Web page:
The Lawyer Asia Pacific 150 is the only research report to provide a ranking of the top 100 independent local firms and top 50 global firms in the region. The report offers critical review of some of the fastest growing firms and their strategies, a country-by-country guide to leading legal advisers and legal services market trends, plus exclusive insight into the current business development opportunities in the Asia Pacific. Read more
This year, The Lawyer’s annual ranking of the largest UK law firms by turnover is available as an interactive, digital benchmarking tool. For the first time this will allow you to manipulate each data set against the metrics of your choice.
It was just five years ago that Prince Sultan University in Riyadh introduced Saudi Arabia’s first law degree for women, but since then progress has been minimal. Women who wanted to practise law in Saudi Arabia faced numerous hurdles, not least that they were not permitted to argue a case in court.
The observant reader will note the past tense in the above paragraph. As of this week, women lawyers are allowed to appear in the country’s courts as well as open their own law firms. Four female lawyers in Saudi are the first to have been granted the licence to operate independently, and no longer work only as ‘legal consultants’ with limited client contact.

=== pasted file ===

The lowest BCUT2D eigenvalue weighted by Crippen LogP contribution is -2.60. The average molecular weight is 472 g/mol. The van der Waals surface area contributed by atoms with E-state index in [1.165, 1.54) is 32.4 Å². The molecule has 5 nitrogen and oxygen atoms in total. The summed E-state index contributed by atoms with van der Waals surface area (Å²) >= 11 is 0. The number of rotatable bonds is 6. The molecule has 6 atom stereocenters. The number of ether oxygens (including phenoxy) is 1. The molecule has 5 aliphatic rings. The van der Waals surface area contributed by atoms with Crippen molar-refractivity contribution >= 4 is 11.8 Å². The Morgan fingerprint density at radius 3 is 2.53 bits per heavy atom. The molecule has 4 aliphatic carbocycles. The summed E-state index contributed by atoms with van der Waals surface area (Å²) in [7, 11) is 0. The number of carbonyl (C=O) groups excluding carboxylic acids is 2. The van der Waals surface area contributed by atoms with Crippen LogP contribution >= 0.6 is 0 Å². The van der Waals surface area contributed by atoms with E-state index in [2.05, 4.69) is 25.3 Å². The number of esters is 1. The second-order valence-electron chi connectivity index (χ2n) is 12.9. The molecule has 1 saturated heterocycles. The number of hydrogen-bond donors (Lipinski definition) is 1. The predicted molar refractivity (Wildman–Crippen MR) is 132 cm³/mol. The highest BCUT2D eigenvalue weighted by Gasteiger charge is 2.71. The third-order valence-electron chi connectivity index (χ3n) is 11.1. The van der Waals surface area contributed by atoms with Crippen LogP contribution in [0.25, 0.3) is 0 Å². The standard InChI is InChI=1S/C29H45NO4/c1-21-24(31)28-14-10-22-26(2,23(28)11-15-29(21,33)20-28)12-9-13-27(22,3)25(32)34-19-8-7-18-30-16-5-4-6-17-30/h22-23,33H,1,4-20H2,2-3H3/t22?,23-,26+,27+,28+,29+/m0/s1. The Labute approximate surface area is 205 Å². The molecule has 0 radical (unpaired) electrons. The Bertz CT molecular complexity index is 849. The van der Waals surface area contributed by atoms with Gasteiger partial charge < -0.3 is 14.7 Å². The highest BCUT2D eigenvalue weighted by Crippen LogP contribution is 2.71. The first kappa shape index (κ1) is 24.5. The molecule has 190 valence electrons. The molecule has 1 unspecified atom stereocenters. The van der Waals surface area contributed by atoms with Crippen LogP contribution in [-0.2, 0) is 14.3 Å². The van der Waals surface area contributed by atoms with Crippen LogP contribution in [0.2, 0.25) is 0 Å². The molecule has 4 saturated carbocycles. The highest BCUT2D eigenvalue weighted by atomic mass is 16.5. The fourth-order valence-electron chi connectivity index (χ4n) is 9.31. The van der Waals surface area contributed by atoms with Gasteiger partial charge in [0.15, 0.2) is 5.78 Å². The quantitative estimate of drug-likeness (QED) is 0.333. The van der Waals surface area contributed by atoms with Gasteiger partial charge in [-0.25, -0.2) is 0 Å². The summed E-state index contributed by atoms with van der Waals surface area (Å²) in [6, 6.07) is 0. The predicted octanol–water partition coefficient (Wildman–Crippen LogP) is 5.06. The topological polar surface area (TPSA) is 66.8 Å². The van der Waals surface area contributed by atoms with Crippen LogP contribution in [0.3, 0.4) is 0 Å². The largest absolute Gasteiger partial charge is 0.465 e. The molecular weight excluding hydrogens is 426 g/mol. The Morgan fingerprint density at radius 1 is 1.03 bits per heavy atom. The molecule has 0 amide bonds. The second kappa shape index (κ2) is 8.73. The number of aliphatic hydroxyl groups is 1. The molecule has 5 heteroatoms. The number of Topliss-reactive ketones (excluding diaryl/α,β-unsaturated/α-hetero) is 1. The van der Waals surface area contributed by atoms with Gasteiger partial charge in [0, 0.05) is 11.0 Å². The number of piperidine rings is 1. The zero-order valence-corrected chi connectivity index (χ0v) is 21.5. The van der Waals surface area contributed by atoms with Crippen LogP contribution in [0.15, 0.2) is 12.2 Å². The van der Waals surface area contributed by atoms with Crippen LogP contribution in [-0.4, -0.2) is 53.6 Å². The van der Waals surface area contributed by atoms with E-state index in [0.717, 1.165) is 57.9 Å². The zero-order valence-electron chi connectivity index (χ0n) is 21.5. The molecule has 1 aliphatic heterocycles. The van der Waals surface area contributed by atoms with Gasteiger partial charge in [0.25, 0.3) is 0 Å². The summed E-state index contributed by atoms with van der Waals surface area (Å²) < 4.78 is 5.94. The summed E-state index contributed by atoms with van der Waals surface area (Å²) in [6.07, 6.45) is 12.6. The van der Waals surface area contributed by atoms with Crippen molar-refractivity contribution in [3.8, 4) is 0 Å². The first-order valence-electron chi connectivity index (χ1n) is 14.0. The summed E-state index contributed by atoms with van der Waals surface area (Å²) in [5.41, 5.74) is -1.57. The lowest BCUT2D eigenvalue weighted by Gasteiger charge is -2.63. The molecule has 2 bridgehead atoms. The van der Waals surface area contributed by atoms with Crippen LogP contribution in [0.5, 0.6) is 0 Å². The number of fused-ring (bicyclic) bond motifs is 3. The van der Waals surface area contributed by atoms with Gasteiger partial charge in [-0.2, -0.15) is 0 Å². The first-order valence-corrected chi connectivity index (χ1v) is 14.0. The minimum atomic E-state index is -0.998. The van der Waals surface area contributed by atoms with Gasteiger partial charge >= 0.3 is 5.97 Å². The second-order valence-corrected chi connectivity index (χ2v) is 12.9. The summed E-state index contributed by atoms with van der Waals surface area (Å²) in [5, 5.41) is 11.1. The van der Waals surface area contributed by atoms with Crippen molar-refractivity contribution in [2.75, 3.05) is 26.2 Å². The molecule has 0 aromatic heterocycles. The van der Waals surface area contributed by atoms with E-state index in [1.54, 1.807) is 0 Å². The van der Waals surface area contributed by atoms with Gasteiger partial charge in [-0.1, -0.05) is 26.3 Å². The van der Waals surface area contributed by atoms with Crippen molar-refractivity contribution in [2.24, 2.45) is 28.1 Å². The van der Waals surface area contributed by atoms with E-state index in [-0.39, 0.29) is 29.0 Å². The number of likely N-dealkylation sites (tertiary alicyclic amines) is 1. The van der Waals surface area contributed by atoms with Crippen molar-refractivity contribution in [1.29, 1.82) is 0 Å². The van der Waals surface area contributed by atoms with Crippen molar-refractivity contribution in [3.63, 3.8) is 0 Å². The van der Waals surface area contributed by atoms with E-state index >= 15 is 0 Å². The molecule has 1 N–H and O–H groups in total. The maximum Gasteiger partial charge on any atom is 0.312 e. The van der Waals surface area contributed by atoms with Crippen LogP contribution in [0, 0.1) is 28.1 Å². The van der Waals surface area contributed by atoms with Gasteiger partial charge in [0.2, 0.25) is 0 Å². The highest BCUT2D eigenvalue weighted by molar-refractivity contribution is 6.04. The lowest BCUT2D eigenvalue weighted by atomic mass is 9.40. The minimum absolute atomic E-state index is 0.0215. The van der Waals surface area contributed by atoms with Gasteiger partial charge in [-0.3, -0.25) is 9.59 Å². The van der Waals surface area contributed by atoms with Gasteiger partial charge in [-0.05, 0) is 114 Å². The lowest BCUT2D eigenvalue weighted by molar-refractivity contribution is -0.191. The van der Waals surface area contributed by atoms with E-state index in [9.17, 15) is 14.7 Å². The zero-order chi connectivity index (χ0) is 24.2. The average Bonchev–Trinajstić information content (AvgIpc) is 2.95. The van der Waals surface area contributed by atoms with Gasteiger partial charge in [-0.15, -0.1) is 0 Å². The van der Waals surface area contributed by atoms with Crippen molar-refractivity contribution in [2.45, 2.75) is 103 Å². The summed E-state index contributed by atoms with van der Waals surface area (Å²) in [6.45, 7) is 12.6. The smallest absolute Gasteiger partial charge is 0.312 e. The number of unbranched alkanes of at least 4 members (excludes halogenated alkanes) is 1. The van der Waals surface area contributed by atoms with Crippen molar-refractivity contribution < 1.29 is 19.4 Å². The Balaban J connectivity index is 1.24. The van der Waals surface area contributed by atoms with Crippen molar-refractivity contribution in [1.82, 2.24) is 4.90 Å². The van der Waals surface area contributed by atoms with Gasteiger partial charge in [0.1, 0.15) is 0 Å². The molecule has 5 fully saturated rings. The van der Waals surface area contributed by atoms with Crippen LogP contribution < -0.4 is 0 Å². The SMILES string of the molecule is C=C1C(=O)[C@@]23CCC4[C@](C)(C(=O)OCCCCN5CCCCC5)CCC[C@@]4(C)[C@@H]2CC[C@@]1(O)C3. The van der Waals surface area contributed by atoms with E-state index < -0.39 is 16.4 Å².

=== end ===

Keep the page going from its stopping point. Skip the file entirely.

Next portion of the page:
It is a welcome move, and will be applauded by the growing number of western firms operating in Saudi Arabia. But let’s not forget that the Saudi move is just the first step on a long ladder to equal rights across the Gulf region, where life can be difficult not just for women but also for gay and lesbian lawyers and staff.
Firms are naturally wanting to expand into one of the few regions in the world that is actually growing right now, and that means finding the right people for the job. At least the Saudi recruitment hunt can now look at some of the country’s capable female lawyers too - but true equality remains a long way off.